Iraqis go to the polling booth today in their first provincial elections in the post-Saddam era.  The BBC reports that while the Iraqis have put tight security measures in place and mortars have hit occasionally, a festive mood has broken out in Iraq.  Turnout appears heavy, especially among the Sunni:

Iraqis are electing new provincial councils in the first nationwide vote in four years, with the Sunni minority expected to turn out in strength.

After a slow start, correspondents said voting was brisk, including among Sunni Muslims, who largely boycotted the last elections.

The vote is seen as a test of Iraq’s stability ahead of a general election due later this year.

Security is tight and thousands of observers are monitoring the polls.

The Sunnis learned a lesson from 2005, when they boycotted two elections.  They expected the Shi’ites and Kurds to woo them and get a better deal, but instead they got marginalized in the National Assembly.  That prompted the Sunni to ally themselves with al-Qaeda and native insurgents, which was an even bigger mistake.  This time they plan on participating to ensure proper representation — a victory for democracy.

How big of a change will we see?  In 2005, the Sunnis had a 2% turnout.  The head of Anbar’s electoral board expects a 60% turnout this time.  It demonstrates the radical shift in thinking among the Sunni about national unity, but to be fair, it also demonstrates the transformation of the security situation in Anbar and other Sunni areas.  While there were plenty of refuseniks in 2005, many people got intimidated into staying home by the insurgents and AQI terrorists in the previous national elections.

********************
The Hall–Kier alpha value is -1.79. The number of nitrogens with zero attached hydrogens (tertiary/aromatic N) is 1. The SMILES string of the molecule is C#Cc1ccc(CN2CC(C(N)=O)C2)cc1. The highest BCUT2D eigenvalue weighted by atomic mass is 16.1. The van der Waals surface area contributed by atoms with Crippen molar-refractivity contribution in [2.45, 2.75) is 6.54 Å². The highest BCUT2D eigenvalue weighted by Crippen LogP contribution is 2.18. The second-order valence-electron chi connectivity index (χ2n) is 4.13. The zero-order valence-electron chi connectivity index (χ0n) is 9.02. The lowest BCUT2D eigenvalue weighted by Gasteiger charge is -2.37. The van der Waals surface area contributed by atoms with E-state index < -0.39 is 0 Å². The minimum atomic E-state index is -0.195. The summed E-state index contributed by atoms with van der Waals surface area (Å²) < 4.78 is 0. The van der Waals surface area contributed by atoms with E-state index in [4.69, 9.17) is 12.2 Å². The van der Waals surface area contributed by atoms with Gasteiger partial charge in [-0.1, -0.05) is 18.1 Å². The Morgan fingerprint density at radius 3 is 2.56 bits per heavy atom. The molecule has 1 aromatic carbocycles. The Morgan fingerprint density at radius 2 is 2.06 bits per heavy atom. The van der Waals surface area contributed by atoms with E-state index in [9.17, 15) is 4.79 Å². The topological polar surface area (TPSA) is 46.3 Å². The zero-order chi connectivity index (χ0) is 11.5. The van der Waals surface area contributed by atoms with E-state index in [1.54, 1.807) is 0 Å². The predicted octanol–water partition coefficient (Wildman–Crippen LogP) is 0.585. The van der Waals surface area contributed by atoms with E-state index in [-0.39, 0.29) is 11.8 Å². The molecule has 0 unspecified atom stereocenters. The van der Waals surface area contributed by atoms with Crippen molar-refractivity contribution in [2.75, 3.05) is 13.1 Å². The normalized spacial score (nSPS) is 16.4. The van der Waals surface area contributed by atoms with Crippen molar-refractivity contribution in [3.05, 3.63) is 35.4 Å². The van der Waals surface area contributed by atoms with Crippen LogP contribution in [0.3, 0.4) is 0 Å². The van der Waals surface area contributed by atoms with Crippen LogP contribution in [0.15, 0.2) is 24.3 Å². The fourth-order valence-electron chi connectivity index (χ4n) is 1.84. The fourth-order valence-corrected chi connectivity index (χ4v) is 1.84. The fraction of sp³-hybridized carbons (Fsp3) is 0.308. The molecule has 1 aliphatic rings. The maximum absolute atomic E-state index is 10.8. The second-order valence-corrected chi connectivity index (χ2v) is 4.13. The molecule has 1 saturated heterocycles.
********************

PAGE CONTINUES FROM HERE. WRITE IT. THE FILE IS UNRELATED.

Iraqi security forces expected an effort by terrorists to disrupt the elections this time as well, specifically by using women as suicide bombers.  Their culture does not allow for men to search women — for that matter, neither does ours under normal circumstances — so the Iraqis hired hundreds of women to perform that task instead.  The traffic bans and closed borders of the 2004 and 2005 elections are back, even though the danger has grown much smaller in the intervening years.  They’re taking few chances, and at least so far it’s been successful.

The Shi’ites may have their own transformation in these elections.  The previous elections produced large support for theocratic parties, but this time observers believe that they will lose significant ground to nationalist and/or secular parties.  Without the Mahdis gripping the Shi’ite areas, the people want to get away from imam rule.  Moqtada al-Sadr will disappear even further into oblivion.

This is what victory looks like.